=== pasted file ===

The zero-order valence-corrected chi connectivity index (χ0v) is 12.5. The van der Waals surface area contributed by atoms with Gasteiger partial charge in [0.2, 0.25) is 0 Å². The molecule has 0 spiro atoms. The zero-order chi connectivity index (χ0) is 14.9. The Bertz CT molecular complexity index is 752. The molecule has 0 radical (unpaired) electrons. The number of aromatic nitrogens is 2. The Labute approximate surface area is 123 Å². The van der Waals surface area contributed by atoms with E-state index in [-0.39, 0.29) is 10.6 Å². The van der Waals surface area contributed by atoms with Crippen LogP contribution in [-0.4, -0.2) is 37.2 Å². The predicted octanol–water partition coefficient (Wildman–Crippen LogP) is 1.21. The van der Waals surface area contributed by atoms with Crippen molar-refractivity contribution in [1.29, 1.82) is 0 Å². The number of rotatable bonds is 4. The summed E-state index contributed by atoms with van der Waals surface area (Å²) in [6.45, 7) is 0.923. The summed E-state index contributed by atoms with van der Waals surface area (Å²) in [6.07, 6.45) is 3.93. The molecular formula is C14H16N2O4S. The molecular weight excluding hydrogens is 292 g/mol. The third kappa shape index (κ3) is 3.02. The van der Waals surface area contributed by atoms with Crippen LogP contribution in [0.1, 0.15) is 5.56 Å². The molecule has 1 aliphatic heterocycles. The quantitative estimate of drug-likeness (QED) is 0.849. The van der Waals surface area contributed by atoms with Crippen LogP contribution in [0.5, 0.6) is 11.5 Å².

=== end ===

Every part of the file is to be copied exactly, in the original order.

The zero-order valence-corrected chi connectivity index (χ0v) is 12.5. The van der Waals surface area contributed by atoms with Gasteiger partial charge in [0.2, 0.25) is 0 Å². The molecule has 0 spiro atoms. The zero-order chi connectivity index (χ0) is 14.9. The Bertz CT molecular complexity index is 752. The molecule has 0 radical (unpaired) electrons. The number of aromatic nitrogens is 2. The Labute approximate surface area is 123 Å². The van der Waals surface area contributed by atoms with E-state index in [-0.39, 0.29) is 10.6 Å². The van der Waals surface area contributed by atoms with Crippen LogP contribution in [-0.4, -0.2) is 37.2 Å². The predicted octanol–water partition coefficient (Wildman–Crippen LogP) is 1.21. The van der Waals surface area contributed by atoms with Crippen molar-refractivity contribution in [1.29, 1.82) is 0 Å². The number of rotatable bonds is 4. The summed E-state index contributed by atoms with van der Waals surface area (Å²) in [6.45, 7) is 0.923. The summed E-state index contributed by atoms with van der Waals surface area (Å²) in [6.07, 6.45) is 3.93. The molecular formula is C14H16N2O4S. The molecular weight excluding hydrogens is 292 g/mol. The third kappa shape index (κ3) is 3.02. The van der Waals surface area contributed by atoms with Crippen LogP contribution in [0.1, 0.15) is 5.56 Å². The molecule has 1 aliphatic heterocycles. The quantitative estimate of drug-likeness (QED) is 0.849. The van der Waals surface area contributed by atoms with Crippen LogP contribution in [0.5, 0.6) is 11.5 Å².